The Testament of Mary eBook » The Testament PDF/EPUB

The Testament of Mary Meryl Streep reads Mary of NazarethMy god this is gorgeous If you read this book you MUST use the audio version It's a monologue Streep brings Mary to life as a bitter realistic mother This novel was just beautiful on its tragic honesty giving the reader brutal insight into Mary's thoughts and opinions about the misfits and this son of god business I remember years ago reading The Master by this same author and absolutely loving it too He may be a new go to writer for me#96 audio “The Testament of Mary” is a book I was aware of but had no burning desire to read When it was picked for my book club I read it and I am glad that I did The idea for the story is great Putting aside the faith based aspect of the Christ story what would a mother think of her son in the circumstances that surrounded the last three year of Jesus’ life? I believe that Colm Toibin has done a good job at taking a story that is known by most and making parts of it seem newFirst off the text is beautifully written Astoundingly so at times I would place an example here but there are plenty in the text Read it and find some for yourself It is told in first person as if Mary is recounting her version of events The plotting and pacing of the book are also well done It is only 81 pages long and frankly that is one of its strengths Had it been longer I don’t think the text would have the impact that it doesAfter hearing about the miracle of the resurrection of Lazarus and witnessing the turning of water into wine for herself Mary spends the three years of Jesus’ ministry in near isolation in her home and only hears snippets of the events going on with her son This device keeps the focus on her as opposed to Jesus and her motherly disapproval of what she hears about and her worries over the attention that her son is receiving ring true as motherly actions Her perspective as his mother adds a tension to these well known stories The wedding where Jesus turns the water into wine is nerve racking mainly because of how Mary herself views the proceedingsThere is also a good device in the invented character of Marcus Mary’s childhood friend through whom she hears details of her son’s doings Marcus makes very practical observations about the events the novel portrays Another strong element is the characterization of Mary and Martha the sisters of Lazarus Mary is a convert someone who believes in the message Jesus delivers Martha is practical like Mary Jesus’ mother and is concerned about the dangers that Jesus’ ministry is putting all of them in The contrast is well written and gives the novel a sense of realismToibin also incorporates in subtle manner the inklings of the patriarchy that were to be a hallmark of early Christianity They are presented in the context of the story and never remarked on but they are undeniably there It is a clever touchMary’s version of the crucifixion is heartrending I held my breath as a mother watched the murder of her son The simplicity and honesty in which her character delivers the details of this event is a very strong facet of the bookI am a Christian and I was not offended by this text I viewed it as an interesting piece of fiction It is a good novella and boasts some of the best writing I have read in years Give it a chance approach it on its own terms and I don’t think you will be disappointed Provocative haunting and indelible Colm Tóibín’s portrait of Mary presents her as a solitary older woman still seeking to understand the events that become the narrative of the New Testament and the foundation of Christianity In the ancient town of Ephesus Mary lives alone years after her son's crucifixion She has no interest in collaborating with the authors of the Gospel—her keepers who provide her with food and shelter and visit her regularly She does not agree that her son is the Son of God; nor that his death was “worth it;” nor that the “group of misfits he gathered around him men who could not look a woman in the eye” were holy disciples Mary judges herself ruthlessly she did not stay at the foot of the Cross until her son died—she fled to save herself and is eually harsh on her judgment of others This woman who we know from centuries of paintings and scripture as the docile loving silent long suffering obedient worshipful mother of Christ becomes in Toibin’s searing evocation a tragic heroine with the relentless elouence of Electra or Medea or Antigone This tour de force of imagination and language is a portrait so vivid and convincing that our image of Mary will be forever transformed I read The Testament of Mary before dawn on this Easter Sunday A coincidence but not altogether without significance It is an Easter Sunday direct dialed from heaven every color in the dyed egg basket is reflected in spring’s delicate light from the cornflower blue sky to the coral pink sunrise to the daffodils in scene stealing yellow It is a day to believe in Resurrection and rebirth Yet I am not a Believer in the Christian sense That Jesus was a real man I have no doubt That he was a chosen being born to a virgin and endowed with super natural powers I cannot accept In that I share heart and mind with his mother Mary as envisioned by Colm Tóibín These 81 pages are grim and transcendent they are a mother’s reckoning with herself a full acceptance of grief and guilt Years after watching as her son was crucified on a cross in front of a jeering mob Mary shares the experience of being the mother of a demagogueMary is witness to the cheerful vulnerable child who develops into an arrogant impassioned man She presents his miracles as she observed them not discounting them entirely but offering enough doubt that we uestion not her loyalty but the sanity of those who remain convinced Ultimately however the greatest theme to her recollections is the uestion “Was it worth it?” And the mother can only respond “No”Mary fled to Ephesus after her son’s death in fear for her life There she finds greater peace with the ancient gods than with her own Judaism or the new faith bound to her son’s life death and the legend of his resurrection But she is haunted by two men who appear in her home to interrogate her They are her captors and her protectors disciples of the Christ not present at his death Tóibín explains in this Guardian podcast that one of the men is John which is confusing to this reader as John is one of the principal witnesses of the crucifixion; the other impossible in historical terms but right in its literary context is the officious and vaguely threatening Paul These men urge and pressure Mary to relive that horrible last day so they can record and share the gospels they are writing Mary reveals her testament as a mother hollowed by the guilt of what she witnessed but could not prevent In an interview on NPR’s Fresh Air last year the author rejected the notion that Irish writers are natural storytellers that they are imbued with an instinctive affiinty for words Tóibín stated that he writes the silence the space between the words Nowhere in his work has this been evident than in The Testament of Mary This is not a work of religion nor of faith or doubt; this is a book about a mother a theme present in many of Tóibín’s works and the empty space left at the death of a child Mary never once speaks her son’s name The unnamed dead represents the black empty space Tóibín explores In the same podcast the author also discussed what it cost him emotionally to envision the crucifixion of Christ to set himself in that place of excruciating physical pain It is rendered with terrible beauty told in the voice of a mother who feels every moment of her son’s agony Mary is a symbol of peace and serenity and disturbing devotion Colm Tóibín offers a brave and agonizing dimension she is rarely granted that of a tortured and lonely mother living alone with her grief Whatever your beliefs I hope you will allow Mary as Tóibín does an even greater dimension one of a mother’s humanity and grace 35 stars rounded up for the audio version of The Testament of Mary as narrated by Meryl Streep This is Mary's story as she tells it Her thoughts opinions and self doubt all laid bare in a most intimate fashion on the page There are no words wasted in the telling of this narrative which results in a book that is very short but incredibly tightly written Listening to this book is a very powerful experience exactly what one would expect from the wonderful Ms Streep She manages to imbue even the most mundane seeming sentences with real emotion Some parts of the book were really interesting to me and I'd LOVE to get a cuppa or maybe split a bottle of wine? with the Mary of this book She's not portrayed in the typical ever peaceful and serene way we usually see her shown This Mary is not a true believer she's not ever patient she has a somewhat snarky side to her I do love me some snark and she loses her temper on occasionAt the end of the day though this was a bit on the boring side for me I appreciated the beauty as I was listening and I'm glad I did listen but I was freuently reminded of my unuestionable status as a heathen There were some parts of the story that I'm sure went way way over my head simply because I'm not familiar enough with the stories from the BibleSpecial thanks to Brian for his excellent review that put this book on my radar OK I'll start with the jokes A laconic Jewish mother? Let me tell you if they would have nailed me to a cross when I was about 30 years old my mom would have had way than 20K words to say about it And this book? It's the only part of the New Testament with the exception of Revelation that I've ever read The Old Testament? I've read that backwards Hebrew and forwards Yinglish complete with footnotes Here we get Mary kvetchy as anything but also ice cold sane I'd be kvetchy too if my son were 30 years old and not marriedOK enough blasphemy The Testimony of Mary is as serious as a heart attack Colm Toibin is an apostate but he is in my view a respectful one He imagines what the mother of Jesus would witness and think around the time of Jesus' death It's a very plausible view except that the Mary giving testimony here is definitely not a Middle Eastern mother from 2000 years ago In this testament Toibin takes the major leap of giving Mary modern well 19th century attitudes and psychology This approach certainly makes Mary accessible to today's reader But it does take away from any sense of authenticity I would have preferred a book like this to feel like a true biblical text but that is personal preferenceBoth the Disciples and Jesus do not come off well in this telling by Jesus' grieving mother If that bothers you don't read this book The Testimony of Mary is both thoughtful and brief It isn't an intellectual tour de force but it is a carefully crafted story This is such a lovely book A very dear friend of mine is a bit obsessed with Tóibín madly in love with his writing and really doesn’t think he could ever put a foot wrong And reading this it is hard not to agree I found myself reading large parts of this aloud unable to resist hearing the words – I virtually finished it in one sitting but fell asleep last night and then read what was left on the train today a little upset I had to read it to myself The sentences are so beautifully crafted and they deserve to be spoken They sing they fill your mouthAnd this is a wonderful retelling of the Jesus myth told from the perspective of his mother Of her watching as her son becomes something she barely recognises surrounding himself with earnest angry certain men – dear God spare us from certainty How these men continue to remake her son in their image long after he has died I’m sure certain Christians will have trouble with reading this book – but such are the kinds of Christians who say they ‘only read one book’ but really haven’t even read that very closely either It is pretty clear in the Bible that Mary wasn’t always utterly convinced that her little boy was divine For the myth to work this does basically need to be the caseAs I was reading this I kept thinking ‘you know what McCandless when you review this you are going to say this is basically a Pietà if a literary one If you are not sure what that means – Google image Pietà And of course how could it be anything else – surely other than his birth the death of Christ is Mary’s main walk on piece But I can’t talk about this not without spoiling this wonderful book – except of course what Tóibín does with this is one of the things you are meant to be left thinking about in this story To me this is a book about nature of memory the way love and fear and terror are intimately and intricately bound together and how love changes with death as does memory When something seems perfectly ‘right’ when it leaves an image in our minds we can barely think around it being so poignant and sublime – how can it not also be perfectly ‘true’ The Pietà is a stunning case in pointI’m going to have to stop now – it seems odd to say that one could really spoil this story for surely isn’t this one of the most ‘known’ stories in our culture yes Jesus dies in the end who’d have thought? – but what is done here particularly with the beautiful references at the end to Artemis the virgin huntress need to be allowed the time Tóibín takes over them need to be allowed to work their magic This is such a short book but one that is strikingly beautiful – like I said it contains prose that tastes like honey as it spills from your lips You really should read this it is a stunning piece of writing In this short piece Tóibín offers readers an insightful look into the life of Jesus Christ from the perspective of his mother The story becomes a monologue delivered by Mary that weaves throughout the life of her son though she will never use his name Mary offers memories from the evolving life of Jesus adding editorial commentary when it suits her best Choosing to see the disciples as a collection of vagrants and vagabonds Mary cannot always understand why Jesus would associate with these fellows which is further exacerbated by her 'handling' after the crucifixion Perhaps of greatest interest in the piece Mary explores the period of Jesus' ministry depicting him as 'high on himself' and trying to flaunt his connection to God as well as a miracle worker who like a carnival barker wants the attention brought towards him Tóibín's presentation of Mary during the latter part of the ministry is perhaps the most stunning of all An interesting piece that explores Jesus Christ from the one human being who knew him best Tóibín's writing is not one that should be dismissed as blasphemy though surely many will tryWhile not a 'guilty pleasure' stories that surround biblical events hold interest for me though not when I am left with a sense of religious and spiritual inculcation Tóibín does not do that in this piece though the reader should be well versed in some of the key events of the life of Jesus Offering a sobering look into the man's life Mary is able to balance the highly laudatory nature of the four Gospels Jesus was a boy a teenager and a man like any other which is sometimes lost on those who have such a reverence for him and the plight he suffered at the hands of the Romans I would venture to say that he was arrogant an ass at times and perhaps so focussed on laying the groundwork for his ministry that those closest to him were left in the dust both figuratively and in a literal sense Tóibín does not stray from the first person narrative of Mary but is able to introduce a number of key characters into this story as seen through the eyes of the woman and not the Gospel writers The pace of the narrative was ideal keeping things moving but was not dismissive of events to save time Honest sentiment flowed freely from the piece which kept the entire story grounded and does not leave it as carte blanche acceptance of everything Sunday School and sermons have instilled Perhaps the greatest thing of all about this piece would be that Meryl Streep narrated the audiobook version using her stellar acting background to shade portions of the story in such a way that one could almost see Mary actually uttering these words Brilliant and has left me wondering why I have never read Tóibín before nowKudos Mr Tóibín on this short story that pushes the boundaries at every turn This is surely a piece that has created much hoopla in pews and around water coolers alikeLikehate the review? An ever growing collection of others appears at My grandfather was a preacherI remember him as a kind man who liked to work in his garden but he was also a “fire and brimstone” orator who would deliver Jonathon Edwards like sermons This was rural Tennessee in the mid 70s and I recall standing in the back of the church with him and stoic men in overalls and stiff jackets shaking his hand and thanking him for “the message”He liked to ask me what I knew about the Bible and he would uietly sing hymns and tell me stories My grandmother would make buttermilk cornbread and he and I would talk about his lessonsMy grandfather asked me once if I understood that Jesus had been a man that he had been a child and had grown and that he had an earthly mother I think it was important for him to impart to me that God had come to us as a manIrish writer Colm Tóibín’s 2012 novella The Testament of Mary imbues the story of Christ with a lasting and very real image of that humanity Told from the perspective of an aging Mary not long for this world with little left to her but memories many painful and difficult to recallMary’s memories of her son in the distant but still hurtful past are of her deep love for her little boy who grew to be a man whom she did not completely understand Surrounded by a “group of misfits” Mary’s son became something different than what she had expected him to be and surrounded by attention that she did not welcomeIn her final years she is attended by those who would chronicle the miracles and who look on her as related to deity The tale Tóibín tells though is from a strong willed woman a mother who lives with pain regrets and even some bitterness Far from the beatific Mary of legend this is a hard woman with practical concerns and recollections who stands apart from those who would worship her son and by extension her Her remembrance of Lazarus was an especially poignant anecdote that does much to set the tone of Tóibín’s narrativeMary is also described as a Hebrew woman living in a pagan time and place having come to live her final years in Ephesus in modern Turkey Historically accurate Mary would have lived in a cultural crossroads with a great many influences and theological backgrounds Looking back on this I think this was an obliue but important aspect of this work By placing the setting in this place and at this time and all the while telling a revisionist somewhat contrarian image of Mary Tóibín has made a statement about the complexities not just of this region but also about religion as a whole It is important to note that the author does not discount or uestion the deity of Christ only describes an alternate perspectiveWritten simply but with an evocation of great emotional depth Colm Tóibín has given us a thoughtful mortal portrayal of Mary ‘’Because the world is a place of silence the sky at night when the birds have gone is a vast silent place No words will make the slightest difference to the sky at night’’A few years after the events of that nightmarish week Mary is visited by two men who wish to write about everything that happened Mary doesn’t want to talk to them or to anyone They can’t understand How could they possibly understand what it is to watch your only child dying in unthinkable agony while his tormentors are either watching idly or casting dice for His clothes nearby? How could they understand the resilience she had to unearth in order not to rush and tear the eyes of the murderers with Her bare hands? But they aren’t interested in what She thinks or how She feels they just want their opinions verified Mary starts speaking to us instead going back to the last few months before the death of Her child before the world changed forever Except She doesn’t care the son is dead Needlessly absurdly terrifyingly It is the world the people that took Him away How can a mother forgive even if she understands even if she knows? Tóibín creates a masterpiece around the thoughts and the moving characterization of one of the most beloved religious figures for millions of peopleI didn’t expect anything less from one of the greatest of our times The writing is phenomenal The descriptive passages resemble the Biblical tone of the New Testament and the dialogue has a period feeling especially when Pilate addresses the crows On a lighter note before things get unbearably heavy and dark I feel the need to add that Pilate’s interaction with the mob brought to my mind the excellent Andrew Lloyd Webber Tim Rice Rock Opera Jesus Christ Superstar ‘’Trial Before Pilate 39 Lashes’’ is one of the finest moments in the show both the music and the libretto are outstanding Mary’s words and thoughts are extremely carefully chosen and expressed and they retain a contemporary universal feeling You can ‘’hear’’ a kind of solemnity fierceness and at the same time a deep sense that everything is in vain Mary herself is fierce independent determined Full of a burning rage that turns endless sadness into wrath for the impossible injustice In my opinion sometimes she’s also in denial because She knows all fears will prove true in the end ‘’There are men shouting in the night’’The way Tóibín unfolds the story and develops events we all know extremely well is fascinating The dark foreboding hints of the horror that is to follow are everywhere and the scenery is very powerful Silence darkness incorporeal voices in the middle of the night An intense feeling of isolation surrounds Mary and Jesus even though He’s followed by a multitude of people foreshadowing that loss and torment are horrifyingly lonely experiences It is uite clear that Mary feels threatened by friends and enemies alike The writer inserts a very interesting mysterious figure called the Strangler He seems to follow them everywhere He commits no crime but he stands there as a symbol of danger and death I imagined him as a metaphor for Satan Now there are many moments when Tóibín lets the story come into its own He mixes up some of the events of the New Testament For instance the Wedding at Cana takes place before the Raising of Lazarus but unless one is a die hard purist in which case they’ll abandon the novel before they turn the third page it makes no difference at all Now the Raising of Lazarus is always a moment of reference in any production of the life of Jesus and Tóibín creates an extraordinary seuence I found his characterization of Lazarus extremely powerful and moving Lazarus is said to be the one who never smiled again due to the horrors he had witnessed during his four days in the Otherworld and Tóibín remains true to this tradition He also has Mary contemplating on the gods of the past implying that there may have been peace if the slight possibility of the coexistence of all religions had become reality If it weren’t for the humans the fanatics who use religion as a pretext for relentless violence to justify their own unbearable narrow mindedness We still see this every day Countries are governed by such people no need to name names right? ‘’He is to be crucified’’The tension is masterfully built during the final moments As we view the incidents exclusively through Mary’s eyes we sense the impending doom as she is the last to know about the arrest of Jesus At the hour of need Tóibín writes about loneliness Cowards slip away denying any aid or consolation Never trust relatives I always say They are the first to shut the door on your faceEvery talented writer is an excellent psychologist in my opinion Here he succeeds in projecting the psychology of the brainless crowd who lust for blood The violence of the mob the moment when every human being becomes ferocious than any animal Except that animals have a sense of justice The crowds have nothing They know nothing and are led blindly This has been our world’s History since the beginning of time ‘’He was the boy I had given birth to and he was defenseless now than he had been then’’The moment when Pilate presents Jesus to the mob was one of the most terrifying in the novel Tóibín doesn’t choose to make use of cheap details or gore that would contaminate the emotional weight of the scene It is the terror of an incomprehensible justice that is enough The feeling of seeing a mother watching her child beaten and humiliated walking to an unjust terrifying death forced to carry the instrument of his execution The scene of the Crucifixion is swiftly dealt with Tóibín doesn’t need to resort to shocking theatrics Blood and gore are for idiotsHow did this fail to win the Man Booker Prize in 2013 is beyond me I haven’t read The Luminaries I intend to do so soon but I am than certain that it can’t stand next to Tóibín’s talent This is a story of unbearable loss injustice and survival through a thick silence of pain and death It is a terrifying yet tender masterpiece and in my opinion his best work For it is the greatest responsibility to reimagine Mary’s most tragic moments and bring forth such an excellent result If nothing else this is the story of a woman who experienced the most severe blow a parent can accept It is not a matter of this faith or that but a story of the heart and the soul One must be made of stone to remain indifferent ‘’I can tell you now when you say that he redeemed the world I will say that it was not worth it It was not worth it’’My reviews can also be found on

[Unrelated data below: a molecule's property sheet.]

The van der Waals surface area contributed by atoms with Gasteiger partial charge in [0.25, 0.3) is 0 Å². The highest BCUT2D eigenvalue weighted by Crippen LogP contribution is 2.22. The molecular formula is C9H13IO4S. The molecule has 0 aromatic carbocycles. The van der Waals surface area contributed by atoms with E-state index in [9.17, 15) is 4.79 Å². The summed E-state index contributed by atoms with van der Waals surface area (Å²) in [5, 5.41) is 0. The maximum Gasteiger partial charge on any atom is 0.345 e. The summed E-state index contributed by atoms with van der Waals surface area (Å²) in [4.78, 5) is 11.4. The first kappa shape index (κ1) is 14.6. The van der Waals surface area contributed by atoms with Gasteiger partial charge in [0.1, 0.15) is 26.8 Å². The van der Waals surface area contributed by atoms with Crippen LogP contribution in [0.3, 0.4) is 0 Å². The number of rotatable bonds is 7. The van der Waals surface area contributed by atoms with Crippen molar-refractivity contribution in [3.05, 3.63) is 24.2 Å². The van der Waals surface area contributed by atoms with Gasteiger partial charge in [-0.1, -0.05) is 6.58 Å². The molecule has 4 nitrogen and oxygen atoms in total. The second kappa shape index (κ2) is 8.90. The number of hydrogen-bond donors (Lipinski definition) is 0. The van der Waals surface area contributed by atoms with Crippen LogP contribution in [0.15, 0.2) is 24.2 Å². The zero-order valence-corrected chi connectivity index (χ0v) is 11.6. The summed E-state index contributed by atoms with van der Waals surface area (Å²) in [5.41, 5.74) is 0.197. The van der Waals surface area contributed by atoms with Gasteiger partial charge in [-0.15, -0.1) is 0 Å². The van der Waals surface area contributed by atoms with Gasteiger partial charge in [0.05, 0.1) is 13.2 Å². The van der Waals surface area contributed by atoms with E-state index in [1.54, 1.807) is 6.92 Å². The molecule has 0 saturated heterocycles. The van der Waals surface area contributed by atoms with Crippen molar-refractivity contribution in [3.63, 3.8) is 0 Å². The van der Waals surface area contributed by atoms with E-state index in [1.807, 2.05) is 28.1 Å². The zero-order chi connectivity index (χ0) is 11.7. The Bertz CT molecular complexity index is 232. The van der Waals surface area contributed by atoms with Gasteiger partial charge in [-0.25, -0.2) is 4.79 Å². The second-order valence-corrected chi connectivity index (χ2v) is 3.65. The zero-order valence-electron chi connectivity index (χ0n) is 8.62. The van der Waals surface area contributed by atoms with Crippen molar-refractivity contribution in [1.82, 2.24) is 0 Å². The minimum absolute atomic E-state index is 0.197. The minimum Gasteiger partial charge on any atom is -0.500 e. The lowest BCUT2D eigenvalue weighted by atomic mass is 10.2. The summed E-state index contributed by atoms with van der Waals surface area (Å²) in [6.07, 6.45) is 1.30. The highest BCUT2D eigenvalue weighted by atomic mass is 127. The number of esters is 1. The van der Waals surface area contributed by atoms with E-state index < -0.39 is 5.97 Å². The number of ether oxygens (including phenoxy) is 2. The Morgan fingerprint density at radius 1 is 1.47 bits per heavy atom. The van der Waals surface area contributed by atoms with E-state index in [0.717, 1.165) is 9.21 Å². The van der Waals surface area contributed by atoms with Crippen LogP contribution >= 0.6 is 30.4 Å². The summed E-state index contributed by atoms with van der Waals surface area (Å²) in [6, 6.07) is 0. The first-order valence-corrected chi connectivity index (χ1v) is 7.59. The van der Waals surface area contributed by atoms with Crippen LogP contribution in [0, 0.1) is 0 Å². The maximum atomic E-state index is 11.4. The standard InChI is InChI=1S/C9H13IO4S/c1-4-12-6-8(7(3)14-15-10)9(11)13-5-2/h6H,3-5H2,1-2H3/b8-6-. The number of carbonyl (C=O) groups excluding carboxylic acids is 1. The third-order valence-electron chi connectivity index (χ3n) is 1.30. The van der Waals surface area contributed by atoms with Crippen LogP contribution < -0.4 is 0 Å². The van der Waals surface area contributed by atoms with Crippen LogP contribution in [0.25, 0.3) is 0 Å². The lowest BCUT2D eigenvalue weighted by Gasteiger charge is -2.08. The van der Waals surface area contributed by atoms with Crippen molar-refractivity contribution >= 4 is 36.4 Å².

About the Author: Colm Tóibín

Colm Toibin was born in Enniscorthy Co Wexford in 1955 He studied at University College Dublin and lived in Barcelona between 1975 and 1978 Out of his experience in Barcelona be produced two books the novel ‘The South’ shortlisted for the Whitbread First Novel Award and winner of the Irish Times Aer Lingus First Fiction Award and ‘Homage to Barcelona’ both published in 1990 When he retur